Lack of access to public toilets and basic hygiene centers has led to a hepatitis A outbreak in California, one that has already infected 32 people in Los Angeles County.
“Homeless people do not have the privilege to use the bathroom whenever they want, except if it’s the public sidewalk,” said Louise “Frenchy” Mbella Sinai, a community organizer, advocate and Think Tank advisor.
Earlier in September, the LA County Department of Public Health (LACDPH) declared a local outbreak of hepatitis A (HAV) in the Los Angeles County. Hepatitis A is a highly contagious liver disease caused by the HAV virus and can lead to possible death. In fact, this statewide outbreak has already taken 19 lives across the state.
Although anyone is susceptible to the disease, people who are most at risk include the homeless population, men who have sex with men, those who use recreational drugs, or who travel or live in countries where the virus is common, according to the LACDPH.
“Public Health has been proactively preparing for an outbreak for some time and is working diligently to prevent spread in local communities,” Jeffrey Gunzenhauser, Interim Health Officer at the Los Angeles County, said in a press release. “Vaccination is the best protection against hepatitis A. With this in mind, our outreach teams and clinics are offering free vaccine to persons who are homeless, active drug users, and those who provide services and support to those individuals.”
Candace Leos, Communications Manager at The Midnight Mission, a homeless shelter in Skid Row, said that they partnered with the LACDPH as soon as the outbreak started, and they have been educating the community and providing free vaccinations onsite.
“We tend to be very proactive on our end,” she said. “Employees know, they wear gloves and they take the necessary precautions even before the outbreak started. There was some panic [at first], but everyone jumped to action and we’re taking care of it.”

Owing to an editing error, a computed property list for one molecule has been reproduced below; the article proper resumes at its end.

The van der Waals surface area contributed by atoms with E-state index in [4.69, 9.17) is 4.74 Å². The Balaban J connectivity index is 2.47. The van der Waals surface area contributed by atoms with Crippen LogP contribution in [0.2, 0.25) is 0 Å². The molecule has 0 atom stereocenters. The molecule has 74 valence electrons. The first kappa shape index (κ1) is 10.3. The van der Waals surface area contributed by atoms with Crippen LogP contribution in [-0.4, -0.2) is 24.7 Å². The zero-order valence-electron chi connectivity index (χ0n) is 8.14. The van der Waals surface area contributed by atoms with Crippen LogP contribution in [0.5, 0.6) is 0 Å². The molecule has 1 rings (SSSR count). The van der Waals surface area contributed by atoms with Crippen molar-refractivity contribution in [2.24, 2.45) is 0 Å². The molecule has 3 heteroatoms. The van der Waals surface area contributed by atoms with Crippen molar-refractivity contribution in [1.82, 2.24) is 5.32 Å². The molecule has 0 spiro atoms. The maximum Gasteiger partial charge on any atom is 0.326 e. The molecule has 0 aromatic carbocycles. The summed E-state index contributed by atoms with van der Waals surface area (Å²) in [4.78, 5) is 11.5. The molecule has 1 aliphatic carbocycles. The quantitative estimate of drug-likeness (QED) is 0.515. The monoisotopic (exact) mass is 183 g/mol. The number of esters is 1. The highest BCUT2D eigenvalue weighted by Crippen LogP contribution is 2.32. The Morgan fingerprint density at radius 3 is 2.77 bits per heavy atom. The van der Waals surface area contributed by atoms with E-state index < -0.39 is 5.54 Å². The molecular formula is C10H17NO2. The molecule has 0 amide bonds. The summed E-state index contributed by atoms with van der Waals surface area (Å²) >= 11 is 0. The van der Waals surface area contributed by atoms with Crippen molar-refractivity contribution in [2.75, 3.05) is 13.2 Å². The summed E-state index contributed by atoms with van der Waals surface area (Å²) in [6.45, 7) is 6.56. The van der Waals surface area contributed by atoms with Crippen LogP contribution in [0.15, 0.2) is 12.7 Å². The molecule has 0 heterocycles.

The outbreak hasn’t worried them that much, Leos said, as she feels both The Midnight Mission and LACDPH have taken the necessary precautions. She also added the outbreak helped open the conversation about toilet access in Skid Row.
In fact, on October 19, the Los Angeles City Council committee approved a plan for the city to consider a system of portable restrooms to address the lack of toilet access. The project will be modeled after San Francisco’s “Pit Stop” program, which provides the homeless population with all-day access to public toilets, sinks, used needle receptacles and dog waste.
The motion was directly connected to the hepatitis A outbreak, as Councilman Mike Bonin argued that without access to restrooms, people on the streets are at significantly higher risks of contracting diseases. The Homelessness and Poverty Committee approved the motion unanimously.
But Mbella, an advocate for the homeless community, is skeptical about the proposed changed actually taking effect.
“We need real help,” she said. “[Right now] nothing is built. Until I see a fresh, safe and public toilet and a mobile hygiene center, this is only in the conception phase.”
Mbella was a key strategist and advisor in “No Place to Go,” an audit of the public toilet crisis in Skid Row published in June 2017. Auditors evaluated toilets in Skid Row based on their accessibility, which was defined as toilets that were functioning, maintained, public, safe and private. They concluded that during overnight hours, there were only nine public toilets available for close to 1,800 homeless people.
This number does not meet the United Nations High Commission for Refugees’ (UNHCR) sanitation standards, as they require at least one toilet per 20 persons. As of now, Skid Row only has one toilet per 197 people.
Additionally, more than a third of audited toilets were not operating during said “open hours,” and most toilets lacked soap, paper towels, toilet paper and seat covers. Since hepatitis A can also be spread through fecal matter and urine, hygiene conditions in Skid Row make the community vulnerable to this and many other diseases.
Community advocates like Mbella have continually pressured LA City Council to approve 24-hour hygiene centers in homeless encampments.
Although this is a great step forward, the center will only be open during business hours until they can find more staffers; something Mbella said is one of the biggest issues.
“If a woman needs tampons or pads on a Friday, she cannot wait the whole weekend until a service provider opens on Monday morning and supplies her,” she said.
Back in April, City Council approved a motion that would allow for a part of the Measure H budget to go to providing a mobile hygiene center that would include showers, laundry services, public toilets, and attendants to monitor and assist with safety. Measure H was approved in November 2016 and it raised the L.A. county sales tax by one-quarter so that revenues could go to provide services for the homeless.
This mobile hygiene center opened last Monday.